Robert L. Bray 
Kellogg School of Management Research Interests Supply Chaining and Empirical Operations Management Curriculum Vitae 
Articles 
Abstract: This work distinguishes between two related conceptsthe bullwhip effect and production smoothing. These phenomena appear antithetical because they share opposing empirical tests: production variability exceeding sales variability for bullwhip, and vice versa for smoothing. But this is a false dichotomy. We differentiate between the two with a new production smoothing measure, which estimates how much more volatile production would be absent production volatility costs. We apply this metric to an automotive manufacturing sample comprising 162 car models. We find 75% of our sample smooths production by at least 5%, despite the fact that 99% exhibits the bullwhip effect; indeed, we estimate both a strong bullwhip (on average, production is 220% as variable as sales) and a strong degree of smoothing (on average, production would be 22% more variable without deliberate stabilization). We find firms smooth both production variability and production uncertainty. We measure production smoothing with a structural econometric production scheduling model, based on the Generalized OrderUpTo Policy.
Abstract: We model how a judge schedules cases as a multiarmed bandit problem. The model indicates that a firstinfirstout (FIFO) scheduling policy is optimal when the case completion hazard rate function is monotonic. But there are two ways to implement FIFO in this context: at the hearing level or at the case level. Our model indicates that the former policy, prioritizing the oldest hearing, is optimal when the case completion hazard rate function decreases, and the latter policy, prioritizing the oldest case, is optimal when the case completion hazard rate function increases. Citing this result, we convince six judges of the Roman Labor Court of Appealsa court that exhibits increasing hazard ratesto switch from hearinglevel FIFO to caselevel FIFO. Tracking these judges for eight years, we estimate that our intervention decreased their case flow times by 19% and the likelihood that their decisions were appealed to the Italian supreme court by 3.8%, relative to a 44 judge control sample.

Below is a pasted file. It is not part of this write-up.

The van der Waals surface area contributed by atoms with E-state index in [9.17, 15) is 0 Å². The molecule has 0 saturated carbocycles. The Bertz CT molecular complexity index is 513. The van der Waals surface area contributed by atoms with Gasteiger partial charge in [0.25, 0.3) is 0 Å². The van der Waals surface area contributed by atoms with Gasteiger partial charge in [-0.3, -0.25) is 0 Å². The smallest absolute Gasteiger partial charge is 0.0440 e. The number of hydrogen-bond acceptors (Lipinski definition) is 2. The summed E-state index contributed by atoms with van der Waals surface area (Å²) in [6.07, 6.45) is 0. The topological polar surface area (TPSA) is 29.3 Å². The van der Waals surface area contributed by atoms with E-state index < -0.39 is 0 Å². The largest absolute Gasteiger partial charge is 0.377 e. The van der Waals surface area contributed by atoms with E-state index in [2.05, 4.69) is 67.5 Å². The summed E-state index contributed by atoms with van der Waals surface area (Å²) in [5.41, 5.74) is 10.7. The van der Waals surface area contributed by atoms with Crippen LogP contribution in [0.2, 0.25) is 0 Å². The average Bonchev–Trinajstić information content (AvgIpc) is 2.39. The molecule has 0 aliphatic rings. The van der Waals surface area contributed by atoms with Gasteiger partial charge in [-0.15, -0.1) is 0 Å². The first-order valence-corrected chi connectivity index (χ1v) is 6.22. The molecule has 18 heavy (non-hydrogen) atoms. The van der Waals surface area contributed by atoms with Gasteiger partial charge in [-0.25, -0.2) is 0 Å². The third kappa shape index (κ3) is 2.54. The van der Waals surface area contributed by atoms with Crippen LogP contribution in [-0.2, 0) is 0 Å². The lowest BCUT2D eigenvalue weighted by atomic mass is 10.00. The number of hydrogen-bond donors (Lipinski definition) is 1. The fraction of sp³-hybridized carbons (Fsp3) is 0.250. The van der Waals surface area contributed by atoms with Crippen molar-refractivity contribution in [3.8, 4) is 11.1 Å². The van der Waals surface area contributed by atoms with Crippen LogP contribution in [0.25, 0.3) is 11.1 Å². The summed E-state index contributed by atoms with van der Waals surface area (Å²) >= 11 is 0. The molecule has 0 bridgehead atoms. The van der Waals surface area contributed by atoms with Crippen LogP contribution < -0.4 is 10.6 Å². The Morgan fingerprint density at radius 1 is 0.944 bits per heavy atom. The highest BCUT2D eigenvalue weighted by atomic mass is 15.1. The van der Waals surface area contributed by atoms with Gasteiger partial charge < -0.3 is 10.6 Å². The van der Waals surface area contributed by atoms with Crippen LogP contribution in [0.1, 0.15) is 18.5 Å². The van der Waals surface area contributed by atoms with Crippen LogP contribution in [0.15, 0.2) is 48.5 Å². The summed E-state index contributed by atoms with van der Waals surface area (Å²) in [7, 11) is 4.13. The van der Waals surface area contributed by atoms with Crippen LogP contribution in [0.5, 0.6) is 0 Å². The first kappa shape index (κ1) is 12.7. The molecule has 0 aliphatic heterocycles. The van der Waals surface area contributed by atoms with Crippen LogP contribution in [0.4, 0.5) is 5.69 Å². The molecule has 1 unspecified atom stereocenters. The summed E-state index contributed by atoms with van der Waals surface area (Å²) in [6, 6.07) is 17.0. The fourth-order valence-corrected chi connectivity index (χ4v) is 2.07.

Abstract: Most supply chain works suppose retailers can credibly communicate costs with suppliers. But honest cost disclosure can be untenable because operational costs are opaque and stores have incentives to inflate marginal costs to shift the inventory burden upstream: e.g., stores can reduce their stockout rates by exaggerating the goodwill lost to unsatisfied demand. Accordingly, suppliers may not receive truthful cost estimates, preventing them from identifying globally optimal inventory policies. We develop an empirical means to resolve this supply chain cheap talk problemto compel the supplier and retailer to coordinate optimally, even when the latter is selfserving and dishonest. Rather than ask a retailer for its private costs, we estimate them directly with a dynamic discrete choice inventory model. We illustrate our approach with a 5,320SKU, 1,371day sample from a Chinese supermarket. We estimate that the distribution center stocking out of the median product costs as much to a store as .03 shipments, .51 lost sales, or 37 days of storage.

Teaching